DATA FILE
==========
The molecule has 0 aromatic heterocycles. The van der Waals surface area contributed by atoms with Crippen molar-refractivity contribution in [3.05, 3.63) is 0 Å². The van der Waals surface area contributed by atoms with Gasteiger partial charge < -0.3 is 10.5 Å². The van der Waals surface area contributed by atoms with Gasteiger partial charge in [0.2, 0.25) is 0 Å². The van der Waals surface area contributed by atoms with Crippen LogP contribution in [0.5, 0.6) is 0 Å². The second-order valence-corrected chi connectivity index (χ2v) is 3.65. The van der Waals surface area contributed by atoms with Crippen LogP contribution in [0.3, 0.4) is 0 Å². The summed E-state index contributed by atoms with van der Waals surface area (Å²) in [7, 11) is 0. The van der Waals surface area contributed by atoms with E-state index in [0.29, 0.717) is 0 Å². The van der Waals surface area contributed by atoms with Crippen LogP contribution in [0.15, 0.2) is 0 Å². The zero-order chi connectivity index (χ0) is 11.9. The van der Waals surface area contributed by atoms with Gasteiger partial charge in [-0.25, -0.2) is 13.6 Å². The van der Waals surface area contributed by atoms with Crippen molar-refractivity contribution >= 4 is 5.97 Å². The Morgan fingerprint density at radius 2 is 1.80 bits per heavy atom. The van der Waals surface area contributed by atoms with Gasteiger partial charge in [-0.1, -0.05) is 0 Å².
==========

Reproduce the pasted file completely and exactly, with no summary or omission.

The molecule has 0 aromatic heterocycles. The van der Waals surface area contributed by atoms with Crippen molar-refractivity contribution in [3.05, 3.63) is 0 Å². The van der Waals surface area contributed by atoms with Gasteiger partial charge < -0.3 is 10.5 Å². The van der Waals surface area contributed by atoms with Gasteiger partial charge in [0.2, 0.25) is 0 Å². The van der Waals surface area contributed by atoms with Crippen LogP contribution in [0.5, 0.6) is 0 Å². The second-order valence-corrected chi connectivity index (χ2v) is 3.65. The van der Waals surface area contributed by atoms with Crippen LogP contribution in [0.3, 0.4) is 0 Å². The summed E-state index contributed by atoms with van der Waals surface area (Å²) in [7, 11) is 0. The van der Waals surface area contributed by atoms with E-state index in [0.29, 0.717) is 0 Å². The van der Waals surface area contributed by atoms with Crippen LogP contribution in [0.15, 0.2) is 0 Å². The zero-order chi connectivity index (χ0) is 11.9. The van der Waals surface area contributed by atoms with Gasteiger partial charge in [-0.25, -0.2) is 13.6 Å². The van der Waals surface area contributed by atoms with Crippen molar-refractivity contribution >= 4 is 5.97 Å². The Morgan fingerprint density at radius 2 is 1.80 bits per heavy atom. The van der Waals surface area contributed by atoms with Gasteiger partial charge in [-0.1, -0.05) is 0 Å².